Make sure that your pets stay inside until the dead bird has been collected for analysis.
My Neighbor Put out Bird Feeders. Should I Ask Him to Take Them Down?
This really depends on how well you get along with—and how close you live to—your neighbor. If avian influenza has been confirmed in your area (ie., your county or town) and you raise a backyard flock in a suburban setting (1/4-acre to 1/2-acre lots), you may wish to explain to your neighbor that the wild birds gathering at their feeder pose a health threat to your microflock.
Be aware that, even if your neighbor is amenable to your request, wild birds being fed by someone in another part of town may still fly over your yard. If you live in a rural zone, with acres of land between homesteads, your request might raise eyebrows or result in laughter … or worse.
Always bear in mind that you can only control what happens in your own yard (or try to).
Read more: Biosecurity helps keep hens healthy.
My Bluebirds Are Back! Can I Put out My Nestboxes?
As much as it pains me to say it, putting out birdhouses of any kind during this avian influenza epidemic is not a good idea, especially if you keep chickens. Birdhouses invite wild birds to settle on your property for an extended period. This means that there’s an increased probability of interaction between your birds and the wild ones.
Additionally, some species of wild birds—bluebirds, wrens, tree swallows and house sparrows—will fight for nestboxes. House sparrows will kill for it.
Given the 100 percent HPAI mortality rate for birds, birdhouses may very well turn into final resting places.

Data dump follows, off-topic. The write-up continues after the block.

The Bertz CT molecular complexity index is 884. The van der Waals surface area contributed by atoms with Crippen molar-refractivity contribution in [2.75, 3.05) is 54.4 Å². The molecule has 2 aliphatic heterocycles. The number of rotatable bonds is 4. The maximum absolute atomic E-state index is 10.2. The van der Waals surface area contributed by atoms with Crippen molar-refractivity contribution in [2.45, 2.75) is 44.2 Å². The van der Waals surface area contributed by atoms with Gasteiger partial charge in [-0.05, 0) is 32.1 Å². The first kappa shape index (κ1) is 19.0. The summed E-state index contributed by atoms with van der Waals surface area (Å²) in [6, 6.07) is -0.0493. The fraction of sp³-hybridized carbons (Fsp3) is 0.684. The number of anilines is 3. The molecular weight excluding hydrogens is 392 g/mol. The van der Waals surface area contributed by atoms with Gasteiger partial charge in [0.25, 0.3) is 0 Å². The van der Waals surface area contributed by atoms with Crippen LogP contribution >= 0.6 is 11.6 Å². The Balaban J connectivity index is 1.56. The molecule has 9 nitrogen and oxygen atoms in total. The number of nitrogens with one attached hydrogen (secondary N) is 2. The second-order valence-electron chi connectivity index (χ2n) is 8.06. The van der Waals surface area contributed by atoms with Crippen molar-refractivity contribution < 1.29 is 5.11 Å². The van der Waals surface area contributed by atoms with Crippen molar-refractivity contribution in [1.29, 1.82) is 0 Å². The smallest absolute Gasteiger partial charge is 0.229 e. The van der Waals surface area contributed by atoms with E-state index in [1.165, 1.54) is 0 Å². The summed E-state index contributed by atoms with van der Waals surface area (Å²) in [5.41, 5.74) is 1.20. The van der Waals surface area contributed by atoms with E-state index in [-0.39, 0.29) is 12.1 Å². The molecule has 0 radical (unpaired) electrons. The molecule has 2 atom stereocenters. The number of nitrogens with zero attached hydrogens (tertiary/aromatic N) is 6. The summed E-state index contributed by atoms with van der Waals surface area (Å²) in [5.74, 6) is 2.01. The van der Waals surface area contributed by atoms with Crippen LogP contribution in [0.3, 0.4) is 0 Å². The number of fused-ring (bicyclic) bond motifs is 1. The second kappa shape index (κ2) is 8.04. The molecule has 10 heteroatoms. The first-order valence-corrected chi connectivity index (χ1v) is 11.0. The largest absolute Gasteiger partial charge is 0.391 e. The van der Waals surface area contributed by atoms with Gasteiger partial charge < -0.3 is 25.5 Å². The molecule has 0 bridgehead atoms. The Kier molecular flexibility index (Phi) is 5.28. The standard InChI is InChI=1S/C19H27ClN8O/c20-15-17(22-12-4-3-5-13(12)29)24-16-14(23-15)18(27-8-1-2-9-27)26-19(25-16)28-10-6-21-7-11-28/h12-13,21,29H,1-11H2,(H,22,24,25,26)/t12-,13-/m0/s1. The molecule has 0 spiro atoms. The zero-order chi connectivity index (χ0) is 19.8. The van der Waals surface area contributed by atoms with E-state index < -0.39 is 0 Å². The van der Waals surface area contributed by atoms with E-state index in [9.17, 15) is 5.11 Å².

I Think My Chickens Are Sick. What Should I Do?
If your chickens exhibit diarrhea, signs of respiratory distress or unusual nervous reactions—or if you have found one or more of them dead—do not handle your birds or their feeders, waterers, nestboxes or eggs. Leave the entire flock (including the chickens that appear perfectly healthy) as is and contact either your state veterinarian or your state’s veterinary diagnostic.
If you are not following biosecurity measures (designated clothing and footwear for your poultry areas), be sure to remove your shoes before entering your home. Change your clothing immediately and disinfect your hands. Understand that if one of your sick or dead birds tests positive for avian influenza, your entire flock may need to be euthanized.
Can I Catch HPAI From My Chickens/Wild Birds?
It is considered rare for avian influenza to cross over to humans. To date, there has been no known case of HPAI H5 (the current strain) in humans in the United States.
According to Dr. Fulton, in order for the disease to cross over to humans, an HPAI strain has to have very specific receptors: alpha 2,3 sialosaccharide (extremely rare) and alpha 2,6 sialosaccharide (rare). Without these receptors present, HPAI cannot cross over.
Should a human manage to contract HPAI, the virus may cause conjunctivitis (pink eye) and such seasonal flu symptoms such as fever, coughing, sneezing and muscle aches. The known and more severe cases of human HPAI H5 infection in other countries resulted from direct physical contact with infected birds or visiting/working at a live poultry market.
In other words, as long as you practice proper biosecurity and thoroughly wash your hands after working with your flock or handling wild-bird feeders, your chances of contracting HPAI are extremely low.